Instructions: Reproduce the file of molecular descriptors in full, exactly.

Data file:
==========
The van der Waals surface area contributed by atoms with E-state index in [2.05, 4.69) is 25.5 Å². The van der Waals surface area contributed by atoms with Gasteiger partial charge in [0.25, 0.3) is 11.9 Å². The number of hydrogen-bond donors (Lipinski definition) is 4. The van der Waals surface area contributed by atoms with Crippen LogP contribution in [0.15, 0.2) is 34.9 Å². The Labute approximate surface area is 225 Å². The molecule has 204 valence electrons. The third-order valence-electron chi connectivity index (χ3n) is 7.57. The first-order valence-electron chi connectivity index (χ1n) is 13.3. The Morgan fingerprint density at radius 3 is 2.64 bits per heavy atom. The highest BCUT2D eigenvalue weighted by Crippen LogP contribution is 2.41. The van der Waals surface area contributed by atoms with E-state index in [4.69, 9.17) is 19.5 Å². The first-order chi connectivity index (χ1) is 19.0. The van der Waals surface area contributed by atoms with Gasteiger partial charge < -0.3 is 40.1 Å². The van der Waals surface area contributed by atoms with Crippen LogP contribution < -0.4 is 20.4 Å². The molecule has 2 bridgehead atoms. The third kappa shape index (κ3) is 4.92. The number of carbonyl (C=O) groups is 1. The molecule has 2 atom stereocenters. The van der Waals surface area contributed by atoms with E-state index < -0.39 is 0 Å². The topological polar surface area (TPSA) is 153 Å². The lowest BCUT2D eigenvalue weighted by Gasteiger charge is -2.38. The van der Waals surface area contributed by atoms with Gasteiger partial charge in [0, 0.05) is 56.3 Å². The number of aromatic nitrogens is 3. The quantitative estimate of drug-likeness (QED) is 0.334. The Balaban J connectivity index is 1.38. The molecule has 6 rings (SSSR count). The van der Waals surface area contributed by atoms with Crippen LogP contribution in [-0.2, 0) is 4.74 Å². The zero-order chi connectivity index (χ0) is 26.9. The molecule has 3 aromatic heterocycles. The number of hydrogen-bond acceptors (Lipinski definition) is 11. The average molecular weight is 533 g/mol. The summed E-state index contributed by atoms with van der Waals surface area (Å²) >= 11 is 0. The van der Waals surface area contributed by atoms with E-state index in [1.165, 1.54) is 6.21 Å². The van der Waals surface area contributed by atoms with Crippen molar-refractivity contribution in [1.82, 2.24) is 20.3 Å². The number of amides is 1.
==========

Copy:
The van der Waals surface area contributed by atoms with E-state index in [2.05, 4.69) is 25.5 Å². The van der Waals surface area contributed by atoms with Gasteiger partial charge in [0.25, 0.3) is 11.9 Å². The number of hydrogen-bond donors (Lipinski definition) is 4. The van der Waals surface area contributed by atoms with Crippen LogP contribution in [0.15, 0.2) is 34.9 Å². The Labute approximate surface area is 225 Å². The molecule has 204 valence electrons. The third-order valence-electron chi connectivity index (χ3n) is 7.57. The first-order valence-electron chi connectivity index (χ1n) is 13.3. The Morgan fingerprint density at radius 3 is 2.64 bits per heavy atom. The highest BCUT2D eigenvalue weighted by Crippen LogP contribution is 2.41. The van der Waals surface area contributed by atoms with E-state index in [4.69, 9.17) is 19.5 Å². The first-order chi connectivity index (χ1) is 19.0. The van der Waals surface area contributed by atoms with Gasteiger partial charge < -0.3 is 40.1 Å². The van der Waals surface area contributed by atoms with Crippen LogP contribution < -0.4 is 20.4 Å². The molecule has 2 bridgehead atoms. The third kappa shape index (κ3) is 4.92. The number of carbonyl (C=O) groups is 1. The molecule has 2 atom stereocenters. The van der Waals surface area contributed by atoms with E-state index < -0.39 is 0 Å². The topological polar surface area (TPSA) is 153 Å². The lowest BCUT2D eigenvalue weighted by Gasteiger charge is -2.38. The van der Waals surface area contributed by atoms with Gasteiger partial charge in [0, 0.05) is 56.3 Å². The number of aromatic nitrogens is 3. The quantitative estimate of drug-likeness (QED) is 0.334. The Balaban J connectivity index is 1.38. The molecule has 6 rings (SSSR count). The van der Waals surface area contributed by atoms with Crippen LogP contribution in [-0.2, 0) is 4.74 Å². The zero-order chi connectivity index (χ0) is 26.9. The molecule has 3 aromatic heterocycles. The number of hydrogen-bond acceptors (Lipinski definition) is 11. The average molecular weight is 533 g/mol. The summed E-state index contributed by atoms with van der Waals surface area (Å²) >= 11 is 0. The van der Waals surface area contributed by atoms with E-state index in [1.165, 1.54) is 6.21 Å². The van der Waals surface area contributed by atoms with Crippen molar-refractivity contribution in [1.82, 2.24) is 20.3 Å². The number of amides is 1.